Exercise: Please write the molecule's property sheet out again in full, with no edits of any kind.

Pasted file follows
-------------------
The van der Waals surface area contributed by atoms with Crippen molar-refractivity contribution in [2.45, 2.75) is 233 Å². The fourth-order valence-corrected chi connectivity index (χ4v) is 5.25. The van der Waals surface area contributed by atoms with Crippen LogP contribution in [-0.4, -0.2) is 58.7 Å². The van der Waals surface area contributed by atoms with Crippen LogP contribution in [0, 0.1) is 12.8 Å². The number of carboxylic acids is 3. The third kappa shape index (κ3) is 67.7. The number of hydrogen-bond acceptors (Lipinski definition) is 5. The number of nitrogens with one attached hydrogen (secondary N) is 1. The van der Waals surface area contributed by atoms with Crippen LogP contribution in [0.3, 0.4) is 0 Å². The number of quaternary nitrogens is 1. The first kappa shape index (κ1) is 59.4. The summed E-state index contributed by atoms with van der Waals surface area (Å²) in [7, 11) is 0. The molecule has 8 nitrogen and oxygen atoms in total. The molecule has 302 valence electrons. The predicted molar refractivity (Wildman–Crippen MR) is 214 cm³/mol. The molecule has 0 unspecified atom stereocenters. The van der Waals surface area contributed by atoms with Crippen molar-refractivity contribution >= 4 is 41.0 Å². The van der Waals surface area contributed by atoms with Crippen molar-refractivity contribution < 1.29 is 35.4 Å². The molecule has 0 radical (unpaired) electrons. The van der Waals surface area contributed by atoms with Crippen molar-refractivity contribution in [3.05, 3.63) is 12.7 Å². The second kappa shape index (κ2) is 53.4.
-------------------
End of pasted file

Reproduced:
The van der Waals surface area contributed by atoms with Crippen molar-refractivity contribution in [2.45, 2.75) is 233 Å². The fourth-order valence-corrected chi connectivity index (χ4v) is 5.25. The van der Waals surface area contributed by atoms with Crippen LogP contribution in [-0.4, -0.2) is 58.7 Å². The van der Waals surface area contributed by atoms with Crippen LogP contribution in [0, 0.1) is 12.8 Å². The number of carboxylic acids is 3. The third kappa shape index (κ3) is 67.7. The number of hydrogen-bond acceptors (Lipinski definition) is 5. The number of nitrogens with one attached hydrogen (secondary N) is 1. The van der Waals surface area contributed by atoms with Crippen LogP contribution in [0.3, 0.4) is 0 Å². The number of quaternary nitrogens is 1. The first kappa shape index (κ1) is 59.4. The summed E-state index contributed by atoms with van der Waals surface area (Å²) in [7, 11) is 0. The molecule has 8 nitrogen and oxygen atoms in total. The molecule has 302 valence electrons. The predicted molar refractivity (Wildman–Crippen MR) is 214 cm³/mol. The molecule has 0 unspecified atom stereocenters. The van der Waals surface area contributed by atoms with Crippen molar-refractivity contribution >= 4 is 41.0 Å². The van der Waals surface area contributed by atoms with Crippen molar-refractivity contribution < 1.29 is 35.4 Å². The molecule has 0 radical (unpaired) electrons. The van der Waals surface area contributed by atoms with Crippen molar-refractivity contribution in [3.05, 3.63) is 12.7 Å². The second kappa shape index (κ2) is 53.4.